Neglect the nibbles: how marijuana could be an urge for food suppressant


The ability of marijuana to stimulate the appetite is well documented. And no, we are not talking about the "nibbles". We refer to his ability to boost appetite in potentially life-threatening situations.

For example, cancer in patients can lead to adverse metabolic changes that cause them to lose their appetite and tissue, leading to a condition called “cachexia”. Chemotherapy and cancer medication often potentiate these effects, but research shows that medicinal cannabis can increase appetite, mood, and calorie intake in cancer patients while fighting cancer cells.

AIDS patients similarly suffer from wasting syndrome, in which someone loses more than 10% of their body weight. Several studies have reported increased appetite and decreased symptoms of nausea in HIV-positive people who used marijuana compared to those who took a placebo.

This positive effect on appetite is mainly associated with THC, the psychoactive cannabinoid in the cannabis plant. Marijuana contains at least 113 cannabinoids, and one of them has received new attention due to its opposite effect – suppressing appetite and potentially improving energy levels.

It's called THCV and is similar to THC. The two cannabinoids share psychoactive elements and molecular structures, but their differences have led to intrigue in the scientific community.

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In a 2018 molecular biological study, THCV was described as the “anomaly” of the cannabis plant and is the only known phytocannabinoid that acts as an antagonist of the CB1 receptors in your body's endocannabinoid system. A 2015 study published in the International Journal of Neuropsychopharmacology reported that low doses of THCV could counteract some of the mind-altering, intoxicating effects of THC and potentiate others.

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What was most surprising was that the antagonistic effects of THCV reversed appetite than THC. The mechanism works like this: THCV triggers your brain, especially the amygdala region, to associate types of food consumption with an uncomfortable feeling. The more you ate, the less you would enjoy it, according to the study. This applies in particular to fatty, fatty foods.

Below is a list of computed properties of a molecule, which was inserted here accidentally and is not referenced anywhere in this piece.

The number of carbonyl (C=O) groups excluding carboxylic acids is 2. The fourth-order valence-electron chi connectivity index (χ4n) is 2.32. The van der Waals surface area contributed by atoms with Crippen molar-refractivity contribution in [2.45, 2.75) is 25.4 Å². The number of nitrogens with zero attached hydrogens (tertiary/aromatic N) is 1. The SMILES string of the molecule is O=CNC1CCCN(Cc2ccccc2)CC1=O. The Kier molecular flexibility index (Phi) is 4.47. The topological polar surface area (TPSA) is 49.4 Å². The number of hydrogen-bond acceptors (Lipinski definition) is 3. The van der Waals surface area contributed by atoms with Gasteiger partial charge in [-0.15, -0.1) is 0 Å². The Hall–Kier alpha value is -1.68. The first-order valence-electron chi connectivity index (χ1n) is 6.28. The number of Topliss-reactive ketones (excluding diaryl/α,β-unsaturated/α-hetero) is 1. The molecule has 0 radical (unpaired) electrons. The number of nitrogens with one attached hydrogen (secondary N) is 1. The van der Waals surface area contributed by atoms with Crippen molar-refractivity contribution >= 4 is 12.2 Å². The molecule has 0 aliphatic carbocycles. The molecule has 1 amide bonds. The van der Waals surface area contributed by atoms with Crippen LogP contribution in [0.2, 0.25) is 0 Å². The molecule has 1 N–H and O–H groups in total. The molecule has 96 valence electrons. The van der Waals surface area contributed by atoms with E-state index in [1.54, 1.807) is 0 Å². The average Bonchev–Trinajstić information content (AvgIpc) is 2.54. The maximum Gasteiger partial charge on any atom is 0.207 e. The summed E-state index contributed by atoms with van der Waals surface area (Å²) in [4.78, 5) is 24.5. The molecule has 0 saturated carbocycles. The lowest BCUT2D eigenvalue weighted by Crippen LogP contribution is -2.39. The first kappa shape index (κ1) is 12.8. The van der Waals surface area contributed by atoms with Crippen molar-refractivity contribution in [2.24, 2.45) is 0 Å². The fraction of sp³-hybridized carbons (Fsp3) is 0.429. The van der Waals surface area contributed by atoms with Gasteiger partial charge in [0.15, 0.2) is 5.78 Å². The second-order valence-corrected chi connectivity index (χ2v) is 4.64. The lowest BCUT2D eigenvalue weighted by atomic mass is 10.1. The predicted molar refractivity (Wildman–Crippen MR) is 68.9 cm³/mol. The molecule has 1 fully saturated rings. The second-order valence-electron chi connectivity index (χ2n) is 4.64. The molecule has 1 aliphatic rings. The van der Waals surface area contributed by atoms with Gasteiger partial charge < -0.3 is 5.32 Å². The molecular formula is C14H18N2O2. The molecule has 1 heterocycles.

"Due to the increasing tendency of the appetite regions to classify food as unpleasant, this effect can shorten the time to feeling full, since food becomes unpleasant when consumed repeatedly, which in turn reduces overall consumption," the authors of the study write.

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This has prompted others to suggest THCV as a possible obesity tool without the possible side effects such as anxiety, depression, and insomnia that are present in current obesity drugs.

The only problem? Most cannabis strains only produce traces of THCV. Some companies have started replicating the cannabinoid in commercial laboratories, although their product is not yet widely available.

If you want to experiment with THCV now, you shouldn't be afraid. Research shows that THCV is most common in sativas, typically those originating in Africa. Ask your budtender in the pharmacy whether he has African hybrids. Other strains that are known to contain higher THCV are Doug & # 39; s Varin, Girl Scout Cookies, and Durban Poison.


Beth Edmonds